Monitoring Docker Swarm

In one of my last Blog Posts I explained how you can setup a Lightweight Docker Swarm Environment. The concept, which is already an open infrastructure project on Github enables you to run your business applications and microservices in a self-hosted platform.

Today I want to explain how you can monitor your Docker Swarm environment. Although Docker Swarm greatly simplifies the operation of business applications, monitoring is always a good idea. The following short tutorial shows how you can use Prometheus and Grafana to simplify monitoring.

Prometheus is a monitoring solution to collect metrics from several targets. Grafana is an open analytics and monitoring platform to visualize data collected by Prometheus.

Both services can be easily integrated into Docker Swarm. There is no need to install extra software on your server nodes. You can simply start with a docker-compose.yml file to define your monitoring stack and a prometeus.yml file to define the scrape configuration. You can find the full concept explained here on Github in the Imixs-Cloud project.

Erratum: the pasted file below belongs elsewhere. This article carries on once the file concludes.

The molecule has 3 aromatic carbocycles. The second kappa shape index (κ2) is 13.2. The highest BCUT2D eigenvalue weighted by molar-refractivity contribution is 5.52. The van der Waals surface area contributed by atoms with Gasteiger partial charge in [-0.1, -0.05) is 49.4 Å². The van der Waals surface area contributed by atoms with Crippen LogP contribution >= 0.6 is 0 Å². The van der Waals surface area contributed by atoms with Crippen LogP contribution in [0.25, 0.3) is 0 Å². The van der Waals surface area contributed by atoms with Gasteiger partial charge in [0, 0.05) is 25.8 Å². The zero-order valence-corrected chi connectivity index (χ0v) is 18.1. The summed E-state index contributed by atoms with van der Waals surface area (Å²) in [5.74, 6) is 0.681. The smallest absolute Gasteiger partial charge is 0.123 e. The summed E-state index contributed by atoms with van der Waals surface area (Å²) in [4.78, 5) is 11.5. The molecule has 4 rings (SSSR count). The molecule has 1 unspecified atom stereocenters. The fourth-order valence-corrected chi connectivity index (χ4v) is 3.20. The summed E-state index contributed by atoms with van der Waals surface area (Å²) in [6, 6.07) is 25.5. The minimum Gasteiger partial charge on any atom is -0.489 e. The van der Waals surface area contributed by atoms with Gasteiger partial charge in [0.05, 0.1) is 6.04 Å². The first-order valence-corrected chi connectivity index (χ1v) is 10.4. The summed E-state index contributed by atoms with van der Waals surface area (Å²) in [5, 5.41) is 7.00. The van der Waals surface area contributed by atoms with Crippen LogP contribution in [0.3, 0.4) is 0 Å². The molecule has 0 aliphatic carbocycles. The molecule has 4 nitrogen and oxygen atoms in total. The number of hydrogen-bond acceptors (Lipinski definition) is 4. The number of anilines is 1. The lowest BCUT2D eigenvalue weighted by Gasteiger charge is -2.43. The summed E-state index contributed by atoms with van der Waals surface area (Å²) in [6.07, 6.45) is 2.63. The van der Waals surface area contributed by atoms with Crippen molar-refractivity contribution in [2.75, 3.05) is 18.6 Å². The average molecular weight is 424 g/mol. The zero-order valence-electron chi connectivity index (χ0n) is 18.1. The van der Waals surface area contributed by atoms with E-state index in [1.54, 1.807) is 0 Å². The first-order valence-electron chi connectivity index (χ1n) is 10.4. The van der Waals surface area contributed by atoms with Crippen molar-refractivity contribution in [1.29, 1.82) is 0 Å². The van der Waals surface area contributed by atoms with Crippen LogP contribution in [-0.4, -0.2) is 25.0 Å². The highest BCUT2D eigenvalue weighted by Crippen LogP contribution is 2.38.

Continue reading “Monitoring Docker Swarm”

JSF Best Practice

I do developing with Java Server Pages (JSF) since the early beginning with version 1.0. Today , 17 years later,  we have version 2.3 and thus a lot of improvements and new features.  I’ve made many mistakes in using this standard web framework in my own applications. And therefore I would like to show some best practice rules in this Blog. And I hope this will simplify the work with JSF – for you and also for me – during refactoring my own applications. Most of which I write here comes from the great book ‘ The Definitive Guide to JSF in Java EE 8’ written by Bauke Scholtz (BalusC) and Arjan Tijms. I recommend you to buy this book if you have had already made experience with JSF.  So let’s start… Continue reading “JSF Best Practice”

JSF, f:ajax and render…..

Designing JSF pages with the usage of the <f:ajax> tag can be a pretty frustrating affair.  For example, if you’re trying to build a table with Ajax behavior, it often won’t work the way you expect it to. For example imaging a table with a delete-button which changes the content of your table:

<h:panelGroup layout="block" 
	<ui:repeat var="bookingItem" value="#{childItemController.childItems}">
			<td><h:commandLink value="delete"
				<f:ajax render="artikel_table_id"/>